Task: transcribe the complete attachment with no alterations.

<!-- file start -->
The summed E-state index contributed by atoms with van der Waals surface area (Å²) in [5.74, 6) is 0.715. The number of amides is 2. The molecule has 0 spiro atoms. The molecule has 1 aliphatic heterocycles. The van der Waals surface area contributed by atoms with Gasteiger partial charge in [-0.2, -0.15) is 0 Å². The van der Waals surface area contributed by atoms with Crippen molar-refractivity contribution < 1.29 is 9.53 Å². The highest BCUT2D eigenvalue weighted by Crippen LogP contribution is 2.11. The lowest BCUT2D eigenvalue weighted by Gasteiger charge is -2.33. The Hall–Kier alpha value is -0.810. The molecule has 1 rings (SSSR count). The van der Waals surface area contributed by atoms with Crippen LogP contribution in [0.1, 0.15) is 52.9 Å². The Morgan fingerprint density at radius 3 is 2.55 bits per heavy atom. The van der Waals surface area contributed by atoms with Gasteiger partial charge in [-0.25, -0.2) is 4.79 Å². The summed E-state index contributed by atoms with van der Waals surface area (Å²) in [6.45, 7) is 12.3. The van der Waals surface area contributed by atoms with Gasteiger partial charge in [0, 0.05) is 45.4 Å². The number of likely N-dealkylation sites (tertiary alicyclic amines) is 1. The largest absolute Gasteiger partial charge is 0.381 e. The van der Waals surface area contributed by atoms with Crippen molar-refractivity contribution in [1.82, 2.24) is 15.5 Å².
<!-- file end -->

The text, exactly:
The summed E-state index contributed by atoms with van der Waals surface area (Å²) in [5.74, 6) is 0.715. The number of amides is 2. The molecule has 0 spiro atoms. The molecule has 1 aliphatic heterocycles. The van der Waals surface area contributed by atoms with Gasteiger partial charge in [-0.2, -0.15) is 0 Å². The van der Waals surface area contributed by atoms with Crippen molar-refractivity contribution < 1.29 is 9.53 Å². The highest BCUT2D eigenvalue weighted by Crippen LogP contribution is 2.11. The lowest BCUT2D eigenvalue weighted by Gasteiger charge is -2.33. The Hall–Kier alpha value is -0.810. The molecule has 1 rings (SSSR count). The van der Waals surface area contributed by atoms with Crippen LogP contribution in [0.1, 0.15) is 52.9 Å². The Morgan fingerprint density at radius 3 is 2.55 bits per heavy atom. The van der Waals surface area contributed by atoms with Gasteiger partial charge in [-0.25, -0.2) is 4.79 Å². The summed E-state index contributed by atoms with van der Waals surface area (Å²) in [6.45, 7) is 12.3. The van der Waals surface area contributed by atoms with Gasteiger partial charge in [0, 0.05) is 45.4 Å². The number of likely N-dealkylation sites (tertiary alicyclic amines) is 1. The largest absolute Gasteiger partial charge is 0.381 e. The van der Waals surface area contributed by atoms with Crippen molar-refractivity contribution in [1.82, 2.24) is 15.5 Å².